When and Where should I be Mulching?

When asking yourself if you should be mulching or not, the answer is always yes! The next questions is then how much and how often to mulch? Mulching too much, not enough or not with the right kind can be detrimental to your plants, so lets find out more!


  • Retain water in the root area.
  • Cooling of the root area.
  • Nutritional break-down.
  • Insect, pest and weed suppression.
  • Aesthetics


Our general rule of thumb follows the Cornell Recommended Guidelines for mulching.  First it is important to weed and clear out the desired area to be mulched. Then apply about 3-4 inches deep of mulch in a circular format around the base of the plant or tree.  Finally, you want to separate the mulch slightly away from the base of the plant and create a small circular depression there.

After mulching it is a good idea to rake up and turn over that mulch around the same time next year, or before applying a new layer of mulch.  Occasionally over time mulch can become hydrophobic, which means it becomes heavy and creates a barrier, not allowing rain water into the ground. So next year when you go to put another layer of mulch in that area it is a good idea to rake up and turn over the existing mulch first, this will help crack open its “skin” and allow rainwater to flow through. Some years you may not need to add as much mulch, just a light covering of an inch or two may be all you need to achieve the ideal depth of around 3-4 inches.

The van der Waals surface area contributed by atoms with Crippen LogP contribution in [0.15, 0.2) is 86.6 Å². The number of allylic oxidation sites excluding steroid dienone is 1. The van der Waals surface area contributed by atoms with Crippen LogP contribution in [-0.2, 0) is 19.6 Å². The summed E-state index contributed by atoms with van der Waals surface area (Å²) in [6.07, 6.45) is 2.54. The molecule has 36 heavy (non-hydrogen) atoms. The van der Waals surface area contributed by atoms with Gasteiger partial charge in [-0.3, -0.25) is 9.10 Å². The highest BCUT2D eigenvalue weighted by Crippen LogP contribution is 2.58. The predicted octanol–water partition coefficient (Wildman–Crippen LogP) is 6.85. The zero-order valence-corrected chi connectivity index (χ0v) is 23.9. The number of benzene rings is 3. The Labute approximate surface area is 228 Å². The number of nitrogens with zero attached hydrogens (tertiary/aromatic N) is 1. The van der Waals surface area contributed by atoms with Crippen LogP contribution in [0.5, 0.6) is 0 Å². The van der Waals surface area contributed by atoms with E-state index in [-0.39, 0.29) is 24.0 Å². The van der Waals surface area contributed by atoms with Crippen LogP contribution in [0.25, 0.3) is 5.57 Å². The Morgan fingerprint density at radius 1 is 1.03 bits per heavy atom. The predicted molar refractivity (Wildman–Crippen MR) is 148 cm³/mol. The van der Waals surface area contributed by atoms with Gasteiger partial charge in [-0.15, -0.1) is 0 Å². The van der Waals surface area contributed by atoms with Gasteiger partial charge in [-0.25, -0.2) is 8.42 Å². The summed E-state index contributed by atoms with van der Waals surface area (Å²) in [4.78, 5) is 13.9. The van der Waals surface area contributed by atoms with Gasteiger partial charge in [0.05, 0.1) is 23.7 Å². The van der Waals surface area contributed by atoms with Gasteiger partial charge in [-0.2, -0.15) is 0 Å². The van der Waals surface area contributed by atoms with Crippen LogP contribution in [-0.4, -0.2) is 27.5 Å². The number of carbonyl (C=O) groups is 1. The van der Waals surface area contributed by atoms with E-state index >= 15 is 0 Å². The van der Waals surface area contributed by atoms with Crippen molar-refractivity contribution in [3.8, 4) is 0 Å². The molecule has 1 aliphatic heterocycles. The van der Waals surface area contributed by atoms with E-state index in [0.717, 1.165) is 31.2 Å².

WHEN TO MULCH? There isn’t really a bad time to mulch:

Spring – this is the most common time to mulch, winter is over, and you are getting your garden ready and clearing remaining debris from last year, it just makes sense to mulch now.

Summer – mulching in the summer is totally fine too, as long as you are not applying “hot” mulch. A light watering is also recommended when mulching in the summer.

Fall – this can be helpful in putting your plant beds to rest for the winter season.

New Plantings – whenever you plant something new it is always a good idea to put a layer of mulch around the base to help retain the moisture in the ground.


Ground Wood Colored Mulch isn’t necessarily the most beneficial type of mulch.  It is made from ground up wood byproducts which doesn’t give you the full benefits of mulch that you need.

Arbor Tree Chipping Mulch is not always recommended either because the nitrogen cycle has not been completed. Because of this sometimes it can do more harm than good by pulling the nitrogen out of your plants.  When this happens, the leaves can turn yellow or light green, this is called chlorosis.

Hardwood Ground Mulch is the most beneficial to landscape as it has been decomposing for some time and there is a nitrogen cycle that is returning the nutrients back to the soil.

Ground Wood Colored Mulch

Arbor Tree Chippings Mulch

Hardwood Ground Mulch